August 9, 2018
Dr. Anne George, the University of Illinois at Chicago College of Dentistry’s Allan G. Brodie Endowed Professor, and professor of oral biology, has been selected as a UIC University Scholar. The University Scholars Program honors faculty members for superior research and teaching, along with great promise for future achievements. The award provides $15,000 per year for three years. She will receive it later this year.
“The fact that I was nominated for this award by my peers and selected from a group of extremely talented nominees make me feel really humbled,” George said. “The $15,000 will be highly beneficial for the research operation within the lab. Research is a costly affair and this will benefit the students in the lab in carrying out experiments that require additional resources.”
George’s research focuses on regenerative science, biomaterials, bioengineering, and stem cell biology. She is the director of the college’s Brodie Tooth Development Genetics and Regenerative Medicine Research Laboratory.
The research of George and her team on the role of the gene Dentin Matrix Protein 1 (DMP1) in bone metabolism could lead to a new way of filling oral caries. They are studying how proteins can regenerate dentin, a calcified tissue of the body that, along with enamel, cementum, and pulp, is one of the four major components of teeth.
George has been instrumental in cloning dentin matrix protein genes (DMPs) from the mineralized dentin matrix of animal models, and she is working towards dentists filling cavities with DMP1, which would allow dentin to regenerate.
Formation of calcified tissues is a well-regulated process balanced by promoters and inhibitors of biomineralization. Interruption of this balance in bone, dentin and other mineralized tissues results in a wide range of pathologic conditions.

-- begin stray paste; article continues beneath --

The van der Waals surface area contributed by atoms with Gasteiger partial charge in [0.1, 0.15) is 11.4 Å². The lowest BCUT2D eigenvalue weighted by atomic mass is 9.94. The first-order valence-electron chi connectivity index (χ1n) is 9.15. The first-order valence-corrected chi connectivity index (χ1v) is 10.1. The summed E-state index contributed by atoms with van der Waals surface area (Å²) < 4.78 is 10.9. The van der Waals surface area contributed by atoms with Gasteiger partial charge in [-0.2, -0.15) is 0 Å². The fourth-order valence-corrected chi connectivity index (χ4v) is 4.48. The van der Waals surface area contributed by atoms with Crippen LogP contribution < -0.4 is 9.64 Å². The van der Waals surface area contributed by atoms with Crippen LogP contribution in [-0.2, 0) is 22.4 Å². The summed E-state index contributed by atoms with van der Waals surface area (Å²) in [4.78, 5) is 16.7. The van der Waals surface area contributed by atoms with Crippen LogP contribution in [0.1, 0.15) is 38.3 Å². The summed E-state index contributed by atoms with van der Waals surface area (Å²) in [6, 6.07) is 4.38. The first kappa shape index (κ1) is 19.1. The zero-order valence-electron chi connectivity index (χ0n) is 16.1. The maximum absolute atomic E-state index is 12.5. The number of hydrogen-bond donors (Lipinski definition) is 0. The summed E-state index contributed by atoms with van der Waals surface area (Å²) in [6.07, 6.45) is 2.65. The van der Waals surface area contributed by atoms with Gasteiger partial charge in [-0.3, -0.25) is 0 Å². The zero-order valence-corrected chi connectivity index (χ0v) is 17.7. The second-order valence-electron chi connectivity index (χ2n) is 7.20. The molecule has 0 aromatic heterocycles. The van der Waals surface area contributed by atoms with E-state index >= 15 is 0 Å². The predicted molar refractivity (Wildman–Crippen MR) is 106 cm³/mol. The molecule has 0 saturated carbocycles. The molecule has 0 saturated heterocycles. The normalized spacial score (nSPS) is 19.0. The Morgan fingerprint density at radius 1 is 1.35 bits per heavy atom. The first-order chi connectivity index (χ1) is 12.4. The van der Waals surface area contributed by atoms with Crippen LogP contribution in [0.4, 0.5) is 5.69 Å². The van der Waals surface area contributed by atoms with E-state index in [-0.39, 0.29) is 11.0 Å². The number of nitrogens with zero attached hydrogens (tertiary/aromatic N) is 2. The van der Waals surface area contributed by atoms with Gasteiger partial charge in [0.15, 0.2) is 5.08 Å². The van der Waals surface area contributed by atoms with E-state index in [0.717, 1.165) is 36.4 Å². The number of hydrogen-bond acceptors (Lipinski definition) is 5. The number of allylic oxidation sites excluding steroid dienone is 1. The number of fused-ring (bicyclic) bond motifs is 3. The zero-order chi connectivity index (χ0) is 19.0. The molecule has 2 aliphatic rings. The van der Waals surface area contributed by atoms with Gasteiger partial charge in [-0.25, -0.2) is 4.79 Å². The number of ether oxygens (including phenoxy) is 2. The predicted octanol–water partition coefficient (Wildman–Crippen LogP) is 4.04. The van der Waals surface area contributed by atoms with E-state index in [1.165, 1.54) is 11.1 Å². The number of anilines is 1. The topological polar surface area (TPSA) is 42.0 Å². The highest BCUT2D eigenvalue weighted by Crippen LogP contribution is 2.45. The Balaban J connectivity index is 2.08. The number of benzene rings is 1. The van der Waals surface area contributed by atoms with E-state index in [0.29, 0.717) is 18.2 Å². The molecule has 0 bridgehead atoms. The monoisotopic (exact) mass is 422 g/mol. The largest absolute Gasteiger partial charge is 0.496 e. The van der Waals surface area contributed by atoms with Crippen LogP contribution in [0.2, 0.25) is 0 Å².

"My lab has been instrumental in identifying a family of dentin matrix protein that is involved in bone and dentin mineralization," said Dr. George. "Overall, our goal is to elucidate the biological strategies used by nature in biomineralization."
Her lab's research focuses on biomineralization are from the perspectives of dentistry, as in dentin regeneration; of basic research, as in understanding the role of proteins in forming a calcified tissue; and lastly, translational research, as in development of biomineralization related protein-based biomaterials for bone and dentin regeneration.
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“Getting this award is beneficial for the College as it highlights the College’s research enterprise,” she said. “As the selection is made by a committee that consists of members from different colleges in the university, it clearly demonstrates the high quality research enterprise happening at the College of Dentistry.”
George’s colleagues and students are pleased at the university’s recognition of her.
“I have had Dr. George as a mentor for several years, and now as a colleague,” said Dr. Sriram Ravindran, assistant professor, Oral Biology. “She has always been a pleasant person to work with, with a strong commitment to research.”